The Second Taranaki War is a term used by some historians for the period of hostilities between Māori and the New Zealand Government in the Taranaki district of New Zealand between 1863 and 1866. The term is avoided by some historians, who either describe the conflicts as merely a series of West Coast campaigns that took place between the Taranaki War (1860-1861) and Titokowaru's War (1868-69), or an extension of the First Taranaki War.
The conflict, which overlapped the wars in Waikato and Tauranga, was fuelled by a combination of factors: lingering Māori resentment over the sale of land at Waitara in 1860 and government delays in resolving the issue; a large-scale land confiscation policy launched by the government in late 1863; and the rise of the Hauhau movement, an extremist part of the Pai Marire syncretic religion, which was strongly opposed to the alienation of Māori land and eager to strengthen Māori identity. The Hauhau movement became a unifying factor for Taranaki Māori in the absence of individual Māori commanders.
The style of warfare after 1863 differed markedly from that of the 1860-61 conflict, in which Māori had taken set positions and challenged the army to an open contest. From 1863 the army, working with greater numbers of troops and heavy artillery, systematically took possession of Māori land by driving off the inhabitants, adopting a "scorched earth" strategy of laying waste to Māori villages and cultivations, with indiscriminate attacks on villages, whether warlike or otherwise. As the troops advanced, the Government built an expanding line of redoubts, behind which settlers built homes and developed farms. The effect was a creeping confiscation of almost a million acres (4,000 km²) of land, with little distinction between the land of loyal or rebel Māori owners.
The Government's war policy was opposed by the British commander, General Duncan Cameron, who clashed with Governor Sir George Grey and offered his resignation in February 1865. He left New Zealand six months later. Cameron, who viewed the war as a form of land plunder, had urged the Colonial Office to withdraw British troops from New Zealand and from the end of 1865 the Imperial forces began to leave, replaced by an expanding New Zealand military force. Among the new colonial forces were specialist Forest Ranger units, which embarked on lengthy search-and-destroy missions deep into the bush.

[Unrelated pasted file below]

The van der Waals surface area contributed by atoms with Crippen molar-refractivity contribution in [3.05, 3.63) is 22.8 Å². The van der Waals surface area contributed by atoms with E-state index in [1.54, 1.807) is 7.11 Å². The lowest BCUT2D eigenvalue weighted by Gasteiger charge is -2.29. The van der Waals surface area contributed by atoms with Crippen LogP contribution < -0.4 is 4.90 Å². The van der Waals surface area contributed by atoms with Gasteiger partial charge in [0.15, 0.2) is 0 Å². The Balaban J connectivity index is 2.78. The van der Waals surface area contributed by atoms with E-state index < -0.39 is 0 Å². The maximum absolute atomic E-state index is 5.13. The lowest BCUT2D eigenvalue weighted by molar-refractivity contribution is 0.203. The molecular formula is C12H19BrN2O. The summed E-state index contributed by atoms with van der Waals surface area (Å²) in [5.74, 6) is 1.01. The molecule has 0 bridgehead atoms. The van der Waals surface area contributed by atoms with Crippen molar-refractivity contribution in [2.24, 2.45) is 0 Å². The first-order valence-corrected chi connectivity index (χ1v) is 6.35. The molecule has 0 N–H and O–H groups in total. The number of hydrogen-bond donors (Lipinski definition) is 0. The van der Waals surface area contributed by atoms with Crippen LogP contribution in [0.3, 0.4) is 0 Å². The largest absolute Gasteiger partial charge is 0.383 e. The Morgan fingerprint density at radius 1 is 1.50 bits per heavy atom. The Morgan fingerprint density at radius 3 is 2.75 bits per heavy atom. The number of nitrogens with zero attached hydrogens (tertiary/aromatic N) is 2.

The Waitangi Tribunal has argued that apart from the attack on Sentry Hill in April 1864, there was an absence of Māori aggression throughout the entire Second War, and that therefore Māori were never actually at war. It concluded: "In so far as Māori fought at all – and few did – they were merely defending their kainga, crops and land against military advance and occupation."
The conflict in Taranaki had its roots in the First Taranaki War, which had ended in March 1861 with an uneasy truce. Neither side fulfilled the terms of the truce, leaving many of the issues unresolved. Chief among those issues was (1) the legality of the sale of a block of land at Waitara, which had sparked the first war, but Māori unrest was exacerbated by (2) a new land confiscation strategy launched by the Government and (3) the emergence of a fiery nationalist religious movement.
In 1861 Governor Thomas Gore Browne had promised to investigate the legitimacy of the sale of the Waitara land, but as delays continued, Taranaki and Ngāti Ruanui Māori became increasingly impatient. During the earlier war they had driven settlers off farmland at Omata and Tataraimaka, 20km south of New Plymouth, and occupied it, claiming it by right of conquest and vowing to hold it until the Waitara land was returned to them. On March 12, 1863, 300 men from the 57th Regiment, led by Colonel Sir Henry James Warre, marched out to Omata to retake the land and a month later, on April 4, Browne's successor, Governor Sir George Grey, marched to Tataraimaka with troops and built a redoubt and re-occupied the land in what the Waitangi Tribunal described as a hostile act. The five tribes encamped in the area – Atiawa, Taranaki, Ngatiruanui, Ngatirauru and Whanganui – promptly requested assistance from Ngāti Maniapoto and Waikato Māori to respond to what they regarded as an act of war.